'I kicked the stuffing out of the Spoiler'

A conversation with marriage counselor and author Ann Tremaine Linthorst

Try asking Ann Linthorst, a family counselor for more than 35 years, "Why get married?" and her answer skims back like a well-controlled frisbee. "Marriage is not a should," she tells me. "And it's not a place to start. It's better to begin with the quality of life and relationship to which you aspire—with understanding what life's all about, what you're here for, what really satisfies and fulfills. Most of us want to live loving, creative, vital, playful, joyful, and peaceful lives.

"Marriage needs to be based upon a desire to participate with someone in living a life and building a home around these values—with or without children," says Ann. "And it's a worthy aspiration, to go for a lasting companionship that embodies love, intelligence, and fidelity. What many people forget, though, is that a marriage certificate doesn't guarantee these qualities. If you want a quality marriage, you have to be more interested in qualities than in marriage. Marriage is a joint participation in God's goodness, not ego-gratification."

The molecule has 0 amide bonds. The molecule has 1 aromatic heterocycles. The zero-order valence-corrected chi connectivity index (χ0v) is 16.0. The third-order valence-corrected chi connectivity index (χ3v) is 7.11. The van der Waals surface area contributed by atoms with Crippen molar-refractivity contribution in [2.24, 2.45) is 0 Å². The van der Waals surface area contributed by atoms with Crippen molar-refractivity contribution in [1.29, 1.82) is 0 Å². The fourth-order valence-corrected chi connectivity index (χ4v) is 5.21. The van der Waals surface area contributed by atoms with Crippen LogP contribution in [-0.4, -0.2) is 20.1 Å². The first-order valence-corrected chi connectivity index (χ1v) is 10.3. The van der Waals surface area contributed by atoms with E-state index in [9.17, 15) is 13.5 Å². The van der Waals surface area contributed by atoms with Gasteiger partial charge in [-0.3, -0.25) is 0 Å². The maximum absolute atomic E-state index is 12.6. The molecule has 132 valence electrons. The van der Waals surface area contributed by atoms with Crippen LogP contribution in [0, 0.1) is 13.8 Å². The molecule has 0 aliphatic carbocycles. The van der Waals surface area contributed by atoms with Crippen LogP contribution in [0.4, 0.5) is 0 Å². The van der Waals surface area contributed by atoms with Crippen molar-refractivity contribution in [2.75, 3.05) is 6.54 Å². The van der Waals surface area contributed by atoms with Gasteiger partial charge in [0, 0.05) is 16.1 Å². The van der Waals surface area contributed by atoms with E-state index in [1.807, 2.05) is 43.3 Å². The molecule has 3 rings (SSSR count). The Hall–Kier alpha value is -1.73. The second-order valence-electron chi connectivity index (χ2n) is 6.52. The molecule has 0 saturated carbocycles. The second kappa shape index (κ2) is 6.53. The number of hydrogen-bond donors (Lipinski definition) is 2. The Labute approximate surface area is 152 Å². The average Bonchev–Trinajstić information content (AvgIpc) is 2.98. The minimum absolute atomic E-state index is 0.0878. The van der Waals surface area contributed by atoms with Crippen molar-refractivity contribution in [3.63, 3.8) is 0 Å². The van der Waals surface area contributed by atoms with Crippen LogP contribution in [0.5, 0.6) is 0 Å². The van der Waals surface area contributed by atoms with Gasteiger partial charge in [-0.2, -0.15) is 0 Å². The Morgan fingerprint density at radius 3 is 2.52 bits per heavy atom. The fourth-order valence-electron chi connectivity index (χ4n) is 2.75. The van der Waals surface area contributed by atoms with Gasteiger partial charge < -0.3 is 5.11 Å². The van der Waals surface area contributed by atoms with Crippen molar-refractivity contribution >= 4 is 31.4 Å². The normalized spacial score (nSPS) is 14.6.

Ann says the significance of joint participation emerged in a minor incident in their family when she, her husband, Jan, and their son Tommy were spending a weekend away at a hotel in Connecticut. It was a bit of a stretch for their budget, so Ann got very busy with her self-appointed task of managing the situation with too few resources.

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May 24, 2004

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